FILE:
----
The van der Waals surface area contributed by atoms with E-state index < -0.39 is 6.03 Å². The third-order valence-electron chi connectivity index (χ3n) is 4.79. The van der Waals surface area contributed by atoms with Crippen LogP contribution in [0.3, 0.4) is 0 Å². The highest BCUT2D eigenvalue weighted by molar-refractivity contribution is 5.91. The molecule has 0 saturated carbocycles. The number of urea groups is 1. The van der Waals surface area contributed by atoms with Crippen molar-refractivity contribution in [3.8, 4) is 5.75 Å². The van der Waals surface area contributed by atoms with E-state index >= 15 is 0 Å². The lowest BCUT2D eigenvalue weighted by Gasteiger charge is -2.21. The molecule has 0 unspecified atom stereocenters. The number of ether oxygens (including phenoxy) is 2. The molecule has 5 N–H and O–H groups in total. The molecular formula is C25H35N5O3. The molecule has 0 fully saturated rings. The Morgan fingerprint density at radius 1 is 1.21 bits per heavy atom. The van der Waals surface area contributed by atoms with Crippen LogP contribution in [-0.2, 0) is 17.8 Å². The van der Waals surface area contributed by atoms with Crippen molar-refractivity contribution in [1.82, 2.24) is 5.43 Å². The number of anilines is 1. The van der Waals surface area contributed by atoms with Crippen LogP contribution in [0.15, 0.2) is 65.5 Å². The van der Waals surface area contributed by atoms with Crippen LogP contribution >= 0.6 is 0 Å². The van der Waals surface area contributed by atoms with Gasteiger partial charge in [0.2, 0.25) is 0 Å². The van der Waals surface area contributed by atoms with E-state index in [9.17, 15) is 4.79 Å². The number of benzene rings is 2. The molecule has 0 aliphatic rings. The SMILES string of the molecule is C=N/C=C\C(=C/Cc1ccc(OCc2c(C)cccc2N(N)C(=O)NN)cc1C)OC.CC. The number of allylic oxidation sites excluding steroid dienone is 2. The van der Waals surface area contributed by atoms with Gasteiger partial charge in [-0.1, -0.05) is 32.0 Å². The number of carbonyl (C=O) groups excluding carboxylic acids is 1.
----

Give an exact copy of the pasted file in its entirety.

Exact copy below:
The van der Waals surface area contributed by atoms with E-state index < -0.39 is 6.03 Å². The third-order valence-electron chi connectivity index (χ3n) is 4.79. The van der Waals surface area contributed by atoms with Crippen LogP contribution in [0.3, 0.4) is 0 Å². The highest BCUT2D eigenvalue weighted by molar-refractivity contribution is 5.91. The molecule has 0 saturated carbocycles. The number of urea groups is 1. The van der Waals surface area contributed by atoms with Crippen molar-refractivity contribution in [3.8, 4) is 5.75 Å². The van der Waals surface area contributed by atoms with E-state index >= 15 is 0 Å². The lowest BCUT2D eigenvalue weighted by Gasteiger charge is -2.21. The molecule has 0 unspecified atom stereocenters. The number of ether oxygens (including phenoxy) is 2. The molecule has 5 N–H and O–H groups in total. The molecular formula is C25H35N5O3. The molecule has 0 fully saturated rings. The Morgan fingerprint density at radius 1 is 1.21 bits per heavy atom. The van der Waals surface area contributed by atoms with Crippen LogP contribution in [-0.2, 0) is 17.8 Å². The van der Waals surface area contributed by atoms with Crippen molar-refractivity contribution in [1.82, 2.24) is 5.43 Å². The number of anilines is 1. The van der Waals surface area contributed by atoms with Crippen LogP contribution in [0.15, 0.2) is 65.5 Å². The van der Waals surface area contributed by atoms with Crippen LogP contribution >= 0.6 is 0 Å². The van der Waals surface area contributed by atoms with Gasteiger partial charge in [0.2, 0.25) is 0 Å². The van der Waals surface area contributed by atoms with E-state index in [9.17, 15) is 4.79 Å². The number of benzene rings is 2. The molecule has 0 aliphatic rings. The SMILES string of the molecule is C=N/C=C\C(=C/Cc1ccc(OCc2c(C)cccc2N(N)C(=O)NN)cc1C)OC.CC. The number of allylic oxidation sites excluding steroid dienone is 2. The van der Waals surface area contributed by atoms with Gasteiger partial charge in [-0.1, -0.05) is 32.0 Å². The number of carbonyl (C=O) groups excluding carboxylic acids is 1.